Once when my wife, my 5-year-old stepson, and I took a late-afternoon walk, we paused to enjoy how long our giant shadows were. That’s when my stepson stepped into the middle of my shadow and began jumping up and down—right on the spot of my crotch-al area. “What a precocious appreciation for symbolism little Oedipus has,” I thought. And though my wife and I both thought this was funny, I knew it revealed a very real, albeit shadowy, truth. As my good friend Sigmund Freud warned me, my relationship with little Oedipus was going to be “complex.”
Years later, I heard a memoir excerpt by a woman who happened to be a stepmother. She said in her research she had encountered a book project calling for essays about stepparenting successes. Then she told us the idea had to be abandoned for lack of submissions.
I freely confess that I, too, can offer little to advance the cause of such a project. Though my 31-year-old stepson and I are now on excellent terms and though we had a lot of fun and good times while under the same roof, being his stepfather was the hardest long-term challenge I’ve faced in my life. A thirteen-year-long tug-of-war, and I didn’t want to end up in the mud pit.
My stepson and I are both highly competitive and strong-willed. We competed all the time, most often over place or over the woman in both our lives, his mother. When I married his mother, he was five, and we did carefully include him in the wedding. After the exchange of rings, my stepson scooted around step by tiny step front and center to receive his own token of love and unity, a family medallion on a bright red ribbon. That night we all went to bed at the same time, and after a few minutes our pint-sized Oedipus called out sternly and loudly from his bedroom, “No kissing!”
I was king and he was prince. He was the heir apparent to the throne, and with just a little regicide . . .
He frequently tried to literally displace me by sitting in my chair at the supper table or in my seat in the car. I took the high road in this childish game of musical chairs by trying to hip-thrust and elbow him out of the way at all costs. Now I realize how petty it was of me to fight about where I rested my buttocks, and if I had it to do over—I know I’d do exactly the same thing.
Literature and folklore have cast stepparents as villains: wicked stepmothers and ogreish stepfathers. In my experience this characterization is absolutely accurate. The role of villain is what you signed up for. In fact, it’s inescapable because of the inherent Catch-22 absurdity of stepparenting. I once gave my stepson a necktie that he loved. A clear success, right? Then he wore it in front of his father, who made fun of it. When I failed, I failed—and when I succeeded, I also failed since succeeding made the biological father jealous, led to father-son conflict, and made me guilty of “alienation of affection.” What kind of monster would come between a father and son and would compete with the child for the time and attention of his mother? An ogre would. Or a stepfather. Bwahahahahaaa.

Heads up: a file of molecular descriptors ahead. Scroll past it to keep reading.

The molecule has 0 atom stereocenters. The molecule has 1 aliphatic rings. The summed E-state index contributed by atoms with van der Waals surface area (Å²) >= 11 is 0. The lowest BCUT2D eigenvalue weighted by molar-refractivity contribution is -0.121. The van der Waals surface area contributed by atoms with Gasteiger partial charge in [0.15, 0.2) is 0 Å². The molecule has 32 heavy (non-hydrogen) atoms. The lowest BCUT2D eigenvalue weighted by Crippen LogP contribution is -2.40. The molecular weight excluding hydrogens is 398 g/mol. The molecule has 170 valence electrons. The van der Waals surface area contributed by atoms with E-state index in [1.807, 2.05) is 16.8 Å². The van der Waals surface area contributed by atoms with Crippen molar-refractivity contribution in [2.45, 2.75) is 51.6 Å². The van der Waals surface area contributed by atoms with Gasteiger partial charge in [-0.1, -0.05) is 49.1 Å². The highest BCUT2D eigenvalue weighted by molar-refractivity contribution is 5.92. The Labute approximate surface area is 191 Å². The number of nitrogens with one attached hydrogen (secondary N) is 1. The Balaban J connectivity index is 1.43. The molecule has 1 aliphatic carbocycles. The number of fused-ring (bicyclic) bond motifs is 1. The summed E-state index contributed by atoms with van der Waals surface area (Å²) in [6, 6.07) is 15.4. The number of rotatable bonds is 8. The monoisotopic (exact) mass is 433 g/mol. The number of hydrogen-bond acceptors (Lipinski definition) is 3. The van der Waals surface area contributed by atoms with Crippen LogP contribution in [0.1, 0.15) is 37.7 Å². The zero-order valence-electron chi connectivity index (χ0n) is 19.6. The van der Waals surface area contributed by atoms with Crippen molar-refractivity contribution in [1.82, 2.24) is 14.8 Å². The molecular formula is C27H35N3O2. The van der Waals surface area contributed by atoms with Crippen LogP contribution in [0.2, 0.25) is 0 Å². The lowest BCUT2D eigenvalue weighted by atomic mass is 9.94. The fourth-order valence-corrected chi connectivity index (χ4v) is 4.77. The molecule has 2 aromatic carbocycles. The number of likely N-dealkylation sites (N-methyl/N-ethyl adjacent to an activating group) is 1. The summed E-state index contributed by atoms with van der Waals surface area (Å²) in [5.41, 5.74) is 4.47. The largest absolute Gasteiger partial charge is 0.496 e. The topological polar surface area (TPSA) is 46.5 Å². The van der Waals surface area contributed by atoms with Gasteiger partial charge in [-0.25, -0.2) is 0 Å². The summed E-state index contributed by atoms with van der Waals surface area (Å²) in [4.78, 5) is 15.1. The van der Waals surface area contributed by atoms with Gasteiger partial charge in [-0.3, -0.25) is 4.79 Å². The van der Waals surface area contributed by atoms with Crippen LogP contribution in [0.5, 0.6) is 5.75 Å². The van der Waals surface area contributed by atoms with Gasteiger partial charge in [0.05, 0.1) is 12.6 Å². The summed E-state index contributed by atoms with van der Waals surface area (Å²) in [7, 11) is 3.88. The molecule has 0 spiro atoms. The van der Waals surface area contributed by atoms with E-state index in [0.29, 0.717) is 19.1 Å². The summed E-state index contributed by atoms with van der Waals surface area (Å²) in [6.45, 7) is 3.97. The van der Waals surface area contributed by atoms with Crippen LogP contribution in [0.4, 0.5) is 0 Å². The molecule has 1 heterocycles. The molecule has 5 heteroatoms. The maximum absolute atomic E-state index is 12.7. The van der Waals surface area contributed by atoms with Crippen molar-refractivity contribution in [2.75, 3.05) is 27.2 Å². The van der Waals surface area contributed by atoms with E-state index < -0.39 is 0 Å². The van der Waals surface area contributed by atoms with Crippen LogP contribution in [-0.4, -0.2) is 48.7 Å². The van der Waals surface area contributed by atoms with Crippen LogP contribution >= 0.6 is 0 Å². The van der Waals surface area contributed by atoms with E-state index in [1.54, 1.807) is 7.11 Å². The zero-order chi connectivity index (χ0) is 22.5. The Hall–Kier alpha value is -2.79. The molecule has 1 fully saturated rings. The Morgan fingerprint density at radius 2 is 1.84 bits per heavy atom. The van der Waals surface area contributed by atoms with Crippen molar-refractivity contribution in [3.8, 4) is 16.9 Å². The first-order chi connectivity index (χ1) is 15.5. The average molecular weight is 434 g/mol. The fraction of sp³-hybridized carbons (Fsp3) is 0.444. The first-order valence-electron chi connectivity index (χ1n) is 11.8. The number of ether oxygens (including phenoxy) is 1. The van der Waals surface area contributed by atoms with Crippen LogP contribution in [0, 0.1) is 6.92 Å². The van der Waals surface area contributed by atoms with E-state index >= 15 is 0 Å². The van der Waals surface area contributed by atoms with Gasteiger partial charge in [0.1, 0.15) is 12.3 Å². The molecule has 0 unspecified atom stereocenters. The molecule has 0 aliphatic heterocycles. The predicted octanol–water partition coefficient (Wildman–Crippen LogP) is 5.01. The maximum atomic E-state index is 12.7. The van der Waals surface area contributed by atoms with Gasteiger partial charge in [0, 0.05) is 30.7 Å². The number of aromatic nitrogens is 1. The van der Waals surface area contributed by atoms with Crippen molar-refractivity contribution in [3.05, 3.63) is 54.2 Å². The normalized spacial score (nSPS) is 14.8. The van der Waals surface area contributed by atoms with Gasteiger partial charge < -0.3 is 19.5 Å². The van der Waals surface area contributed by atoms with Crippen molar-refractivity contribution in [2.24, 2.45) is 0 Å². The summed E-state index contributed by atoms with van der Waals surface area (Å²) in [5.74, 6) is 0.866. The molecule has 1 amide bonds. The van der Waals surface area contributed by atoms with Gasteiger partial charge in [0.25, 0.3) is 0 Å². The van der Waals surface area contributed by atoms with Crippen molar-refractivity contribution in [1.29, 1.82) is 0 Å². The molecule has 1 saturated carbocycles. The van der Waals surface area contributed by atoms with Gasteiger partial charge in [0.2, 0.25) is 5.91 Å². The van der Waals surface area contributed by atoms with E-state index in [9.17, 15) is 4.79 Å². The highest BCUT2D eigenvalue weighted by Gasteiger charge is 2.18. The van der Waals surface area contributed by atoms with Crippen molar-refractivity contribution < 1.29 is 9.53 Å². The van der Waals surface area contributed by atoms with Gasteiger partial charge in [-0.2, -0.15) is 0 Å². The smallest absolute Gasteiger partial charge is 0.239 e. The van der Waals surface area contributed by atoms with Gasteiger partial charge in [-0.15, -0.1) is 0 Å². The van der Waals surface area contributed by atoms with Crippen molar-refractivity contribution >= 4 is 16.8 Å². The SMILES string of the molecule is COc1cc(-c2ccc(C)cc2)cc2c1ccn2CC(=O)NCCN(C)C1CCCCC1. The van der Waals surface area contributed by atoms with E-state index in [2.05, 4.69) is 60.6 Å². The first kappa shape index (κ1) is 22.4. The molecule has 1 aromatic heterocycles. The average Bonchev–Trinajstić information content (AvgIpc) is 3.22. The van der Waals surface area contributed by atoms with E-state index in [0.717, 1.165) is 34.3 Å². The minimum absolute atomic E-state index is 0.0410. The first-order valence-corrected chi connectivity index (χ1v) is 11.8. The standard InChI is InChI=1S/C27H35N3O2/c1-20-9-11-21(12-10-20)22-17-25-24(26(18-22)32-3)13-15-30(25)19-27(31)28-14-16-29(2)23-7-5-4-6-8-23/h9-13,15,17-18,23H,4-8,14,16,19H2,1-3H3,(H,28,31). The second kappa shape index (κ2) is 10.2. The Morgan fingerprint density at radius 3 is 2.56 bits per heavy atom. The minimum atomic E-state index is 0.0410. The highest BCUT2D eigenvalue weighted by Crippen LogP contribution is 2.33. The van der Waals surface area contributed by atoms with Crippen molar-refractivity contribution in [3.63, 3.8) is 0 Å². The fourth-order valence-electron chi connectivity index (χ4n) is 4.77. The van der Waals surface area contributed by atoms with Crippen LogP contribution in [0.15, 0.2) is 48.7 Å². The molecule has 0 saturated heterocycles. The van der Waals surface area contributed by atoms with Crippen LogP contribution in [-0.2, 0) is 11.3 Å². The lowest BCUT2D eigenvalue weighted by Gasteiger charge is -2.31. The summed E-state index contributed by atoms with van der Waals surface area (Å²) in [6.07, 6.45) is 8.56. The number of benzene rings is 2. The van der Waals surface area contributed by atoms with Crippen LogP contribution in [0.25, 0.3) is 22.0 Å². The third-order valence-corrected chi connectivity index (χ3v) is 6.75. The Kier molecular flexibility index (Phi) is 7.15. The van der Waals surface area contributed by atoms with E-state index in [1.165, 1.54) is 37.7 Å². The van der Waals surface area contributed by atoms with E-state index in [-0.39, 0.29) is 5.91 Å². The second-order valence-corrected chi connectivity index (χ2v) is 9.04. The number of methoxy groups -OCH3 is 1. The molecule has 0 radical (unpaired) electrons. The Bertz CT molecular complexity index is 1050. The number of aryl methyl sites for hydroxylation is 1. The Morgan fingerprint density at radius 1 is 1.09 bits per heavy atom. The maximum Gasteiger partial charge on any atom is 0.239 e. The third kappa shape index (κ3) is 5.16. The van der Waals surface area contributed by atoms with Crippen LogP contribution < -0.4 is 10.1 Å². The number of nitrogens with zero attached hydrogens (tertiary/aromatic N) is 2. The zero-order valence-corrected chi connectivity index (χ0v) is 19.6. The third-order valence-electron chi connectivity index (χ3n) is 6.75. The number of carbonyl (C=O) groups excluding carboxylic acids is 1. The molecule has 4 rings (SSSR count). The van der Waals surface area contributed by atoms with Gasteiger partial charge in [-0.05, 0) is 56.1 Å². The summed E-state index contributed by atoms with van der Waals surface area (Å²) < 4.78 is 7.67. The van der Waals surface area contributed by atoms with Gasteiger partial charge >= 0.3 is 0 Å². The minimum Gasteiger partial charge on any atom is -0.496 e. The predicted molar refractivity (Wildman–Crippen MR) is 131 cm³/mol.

When I see photos of my young stepson, I can’t believe how tiny he looks. His forceful personality and prodigy-level intelligence made him seem much, much bigger than his actual physical presence. He towered in my imagination. He loomed large in my life. He was a colossus.
In one photo that my wife put in a booklet about our life together, I’m lying on the floor, and my age-5 stepson—wearing cowboy hat, boots, and black leather gloves—is sort of kneeling on my chest and gripping my face in his gloved hands. My wife’s caption for this photo indicates that “a few minor details” had to be “worked out.” My stepson in a speech bubble commands, “Say ‘Uncle,'” and in my speech bubble I reply, “No.” That, in a nutshell, was our relationship.
Often I was out of step with my little charge. At times I may have overstepped my role. But sometimes you just have to step up to the plate, and when you strike out, you have to wait till next time and then step up your game.
Who knows what I could have done differently? Who knows what lurked in the heart of little Oedipus all those years ago as he pranced on my package, jumped on my junk, ground down on my groin, danced on my — ?
Thank goodness it was only my shadow.